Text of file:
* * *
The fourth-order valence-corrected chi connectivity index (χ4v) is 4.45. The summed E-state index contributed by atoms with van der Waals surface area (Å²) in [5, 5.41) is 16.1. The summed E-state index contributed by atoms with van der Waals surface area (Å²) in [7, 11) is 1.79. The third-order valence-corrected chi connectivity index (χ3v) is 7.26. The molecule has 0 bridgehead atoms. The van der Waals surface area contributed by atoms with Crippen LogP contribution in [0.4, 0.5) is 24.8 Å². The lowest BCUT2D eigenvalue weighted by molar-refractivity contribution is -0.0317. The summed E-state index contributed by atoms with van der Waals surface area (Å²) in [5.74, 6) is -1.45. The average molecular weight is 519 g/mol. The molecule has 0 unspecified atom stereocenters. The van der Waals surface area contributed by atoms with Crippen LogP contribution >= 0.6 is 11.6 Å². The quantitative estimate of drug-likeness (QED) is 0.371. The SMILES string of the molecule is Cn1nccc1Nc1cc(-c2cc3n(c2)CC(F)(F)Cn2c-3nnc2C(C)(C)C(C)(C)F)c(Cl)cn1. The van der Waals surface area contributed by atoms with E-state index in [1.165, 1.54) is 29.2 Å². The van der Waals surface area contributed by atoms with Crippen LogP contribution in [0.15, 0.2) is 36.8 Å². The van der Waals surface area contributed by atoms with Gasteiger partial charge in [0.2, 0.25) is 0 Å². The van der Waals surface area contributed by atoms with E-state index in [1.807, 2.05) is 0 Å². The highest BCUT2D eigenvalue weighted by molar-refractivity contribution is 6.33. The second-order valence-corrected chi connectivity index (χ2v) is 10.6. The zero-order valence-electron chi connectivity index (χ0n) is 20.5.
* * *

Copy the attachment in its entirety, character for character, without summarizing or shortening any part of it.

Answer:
The fourth-order valence-corrected chi connectivity index (χ4v) is 4.45. The summed E-state index contributed by atoms with van der Waals surface area (Å²) in [5, 5.41) is 16.1. The summed E-state index contributed by atoms with van der Waals surface area (Å²) in [7, 11) is 1.79. The third-order valence-corrected chi connectivity index (χ3v) is 7.26. The molecule has 0 bridgehead atoms. The van der Waals surface area contributed by atoms with Crippen LogP contribution in [0.4, 0.5) is 24.8 Å². The lowest BCUT2D eigenvalue weighted by molar-refractivity contribution is -0.0317. The summed E-state index contributed by atoms with van der Waals surface area (Å²) in [5.74, 6) is -1.45. The average molecular weight is 519 g/mol. The molecule has 0 unspecified atom stereocenters. The van der Waals surface area contributed by atoms with Crippen LogP contribution >= 0.6 is 11.6 Å². The quantitative estimate of drug-likeness (QED) is 0.371. The SMILES string of the molecule is Cn1nccc1Nc1cc(-c2cc3n(c2)CC(F)(F)Cn2c-3nnc2C(C)(C)C(C)(C)F)c(Cl)cn1. The van der Waals surface area contributed by atoms with E-state index in [1.165, 1.54) is 29.2 Å². The van der Waals surface area contributed by atoms with Crippen LogP contribution in [0.15, 0.2) is 36.8 Å². The van der Waals surface area contributed by atoms with Gasteiger partial charge in [0.2, 0.25) is 0 Å². The van der Waals surface area contributed by atoms with E-state index in [1.807, 2.05) is 0 Å². The highest BCUT2D eigenvalue weighted by molar-refractivity contribution is 6.33. The second-order valence-corrected chi connectivity index (χ2v) is 10.6. The zero-order valence-electron chi connectivity index (χ0n) is 20.5.